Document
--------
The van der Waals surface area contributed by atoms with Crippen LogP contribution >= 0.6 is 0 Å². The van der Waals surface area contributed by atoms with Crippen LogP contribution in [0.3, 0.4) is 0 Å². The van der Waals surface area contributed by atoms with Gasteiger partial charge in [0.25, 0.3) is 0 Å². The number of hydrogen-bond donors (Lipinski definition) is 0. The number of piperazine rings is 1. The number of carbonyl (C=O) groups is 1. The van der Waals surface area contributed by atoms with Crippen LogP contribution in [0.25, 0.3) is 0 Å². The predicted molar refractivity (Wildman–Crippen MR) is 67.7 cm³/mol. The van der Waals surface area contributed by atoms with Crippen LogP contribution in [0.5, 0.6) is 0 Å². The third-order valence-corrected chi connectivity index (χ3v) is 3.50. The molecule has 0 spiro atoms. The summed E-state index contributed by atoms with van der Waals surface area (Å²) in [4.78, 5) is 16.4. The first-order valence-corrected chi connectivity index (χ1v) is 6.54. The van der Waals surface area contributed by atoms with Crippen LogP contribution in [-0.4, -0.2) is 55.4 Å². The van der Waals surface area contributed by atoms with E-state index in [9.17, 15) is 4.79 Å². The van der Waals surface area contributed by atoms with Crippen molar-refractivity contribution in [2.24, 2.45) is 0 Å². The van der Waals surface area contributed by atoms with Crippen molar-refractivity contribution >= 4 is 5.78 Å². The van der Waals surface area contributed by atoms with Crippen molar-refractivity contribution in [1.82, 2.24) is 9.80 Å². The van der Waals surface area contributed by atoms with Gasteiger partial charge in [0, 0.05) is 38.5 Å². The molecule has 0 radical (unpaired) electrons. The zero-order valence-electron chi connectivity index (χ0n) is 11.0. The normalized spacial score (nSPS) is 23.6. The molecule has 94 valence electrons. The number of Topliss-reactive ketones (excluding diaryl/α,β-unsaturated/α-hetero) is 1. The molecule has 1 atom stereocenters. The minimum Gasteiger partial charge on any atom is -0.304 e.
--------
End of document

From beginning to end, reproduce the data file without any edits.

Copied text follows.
The van der Waals surface area contributed by atoms with Crippen LogP contribution >= 0.6 is 0 Å². The van der Waals surface area contributed by atoms with Crippen LogP contribution in [0.3, 0.4) is 0 Å². The van der Waals surface area contributed by atoms with Gasteiger partial charge in [0.25, 0.3) is 0 Å². The number of hydrogen-bond donors (Lipinski definition) is 0. The number of piperazine rings is 1. The number of carbonyl (C=O) groups is 1. The van der Waals surface area contributed by atoms with Crippen LogP contribution in [0.25, 0.3) is 0 Å². The predicted molar refractivity (Wildman–Crippen MR) is 67.7 cm³/mol. The van der Waals surface area contributed by atoms with Crippen LogP contribution in [0.5, 0.6) is 0 Å². The third-order valence-corrected chi connectivity index (χ3v) is 3.50. The molecule has 0 spiro atoms. The summed E-state index contributed by atoms with van der Waals surface area (Å²) in [4.78, 5) is 16.4. The first-order valence-corrected chi connectivity index (χ1v) is 6.54. The van der Waals surface area contributed by atoms with Crippen LogP contribution in [-0.4, -0.2) is 55.4 Å². The van der Waals surface area contributed by atoms with E-state index in [9.17, 15) is 4.79 Å². The van der Waals surface area contributed by atoms with Crippen molar-refractivity contribution in [2.24, 2.45) is 0 Å². The van der Waals surface area contributed by atoms with Crippen molar-refractivity contribution >= 4 is 5.78 Å². The van der Waals surface area contributed by atoms with Crippen molar-refractivity contribution in [1.82, 2.24) is 9.80 Å². The van der Waals surface area contributed by atoms with Gasteiger partial charge in [0, 0.05) is 38.5 Å². The molecule has 0 radical (unpaired) electrons. The zero-order valence-electron chi connectivity index (χ0n) is 11.0. The normalized spacial score (nSPS) is 23.6. The molecule has 94 valence electrons. The number of Topliss-reactive ketones (excluding diaryl/α,β-unsaturated/α-hetero) is 1. The molecule has 1 atom stereocenters. The minimum Gasteiger partial charge on any atom is -0.304 e.